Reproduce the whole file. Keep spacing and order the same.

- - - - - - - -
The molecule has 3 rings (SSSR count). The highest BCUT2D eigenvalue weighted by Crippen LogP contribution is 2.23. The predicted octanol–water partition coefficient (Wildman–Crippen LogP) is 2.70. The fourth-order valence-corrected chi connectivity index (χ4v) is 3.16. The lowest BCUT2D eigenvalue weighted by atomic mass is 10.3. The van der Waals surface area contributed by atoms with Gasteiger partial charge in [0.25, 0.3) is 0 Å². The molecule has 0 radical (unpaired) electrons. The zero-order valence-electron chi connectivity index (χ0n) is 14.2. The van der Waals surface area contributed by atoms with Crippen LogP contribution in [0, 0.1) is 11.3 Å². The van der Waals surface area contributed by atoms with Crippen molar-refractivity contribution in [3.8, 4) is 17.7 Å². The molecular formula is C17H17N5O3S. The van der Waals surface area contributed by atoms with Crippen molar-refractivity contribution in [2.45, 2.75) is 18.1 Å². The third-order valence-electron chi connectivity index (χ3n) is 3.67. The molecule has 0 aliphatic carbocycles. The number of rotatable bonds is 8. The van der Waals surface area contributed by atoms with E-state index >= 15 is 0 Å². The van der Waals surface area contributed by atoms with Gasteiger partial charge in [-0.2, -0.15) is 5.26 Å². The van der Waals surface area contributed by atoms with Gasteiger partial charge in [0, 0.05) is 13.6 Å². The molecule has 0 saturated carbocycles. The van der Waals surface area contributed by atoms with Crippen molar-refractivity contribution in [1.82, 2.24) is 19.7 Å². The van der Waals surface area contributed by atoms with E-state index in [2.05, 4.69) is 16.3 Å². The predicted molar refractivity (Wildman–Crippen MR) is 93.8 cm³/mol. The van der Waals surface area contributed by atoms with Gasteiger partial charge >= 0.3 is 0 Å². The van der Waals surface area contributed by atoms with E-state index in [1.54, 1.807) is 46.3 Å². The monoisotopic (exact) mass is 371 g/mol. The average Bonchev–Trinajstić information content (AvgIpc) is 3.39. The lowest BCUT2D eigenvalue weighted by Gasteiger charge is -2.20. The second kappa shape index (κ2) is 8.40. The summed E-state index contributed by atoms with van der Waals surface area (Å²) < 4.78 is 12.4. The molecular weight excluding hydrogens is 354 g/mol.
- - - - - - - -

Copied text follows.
The molecule has 3 rings (SSSR count). The highest BCUT2D eigenvalue weighted by Crippen LogP contribution is 2.23. The predicted octanol–water partition coefficient (Wildman–Crippen LogP) is 2.70. The fourth-order valence-corrected chi connectivity index (χ4v) is 3.16. The lowest BCUT2D eigenvalue weighted by atomic mass is 10.3. The van der Waals surface area contributed by atoms with Gasteiger partial charge in [0.25, 0.3) is 0 Å². The molecule has 0 radical (unpaired) electrons. The zero-order valence-electron chi connectivity index (χ0n) is 14.2. The van der Waals surface area contributed by atoms with Crippen LogP contribution in [0, 0.1) is 11.3 Å². The van der Waals surface area contributed by atoms with Crippen molar-refractivity contribution in [3.8, 4) is 17.7 Å². The molecular formula is C17H17N5O3S. The van der Waals surface area contributed by atoms with Crippen molar-refractivity contribution in [2.45, 2.75) is 18.1 Å². The third-order valence-electron chi connectivity index (χ3n) is 3.67. The molecule has 0 aliphatic carbocycles. The number of rotatable bonds is 8. The van der Waals surface area contributed by atoms with E-state index >= 15 is 0 Å². The van der Waals surface area contributed by atoms with Gasteiger partial charge in [-0.2, -0.15) is 5.26 Å². The van der Waals surface area contributed by atoms with Gasteiger partial charge in [0, 0.05) is 13.6 Å². The molecule has 0 saturated carbocycles. The van der Waals surface area contributed by atoms with Crippen molar-refractivity contribution in [1.82, 2.24) is 19.7 Å². The van der Waals surface area contributed by atoms with E-state index in [2.05, 4.69) is 16.3 Å². The predicted molar refractivity (Wildman–Crippen MR) is 93.8 cm³/mol. The van der Waals surface area contributed by atoms with Gasteiger partial charge >= 0.3 is 0 Å². The van der Waals surface area contributed by atoms with E-state index in [1.54, 1.807) is 46.3 Å². The monoisotopic (exact) mass is 371 g/mol. The average Bonchev–Trinajstić information content (AvgIpc) is 3.39. The lowest BCUT2D eigenvalue weighted by Gasteiger charge is -2.20. The second kappa shape index (κ2) is 8.40. The summed E-state index contributed by atoms with van der Waals surface area (Å²) < 4.78 is 12.4. The molecular weight excluding hydrogens is 354 g/mol.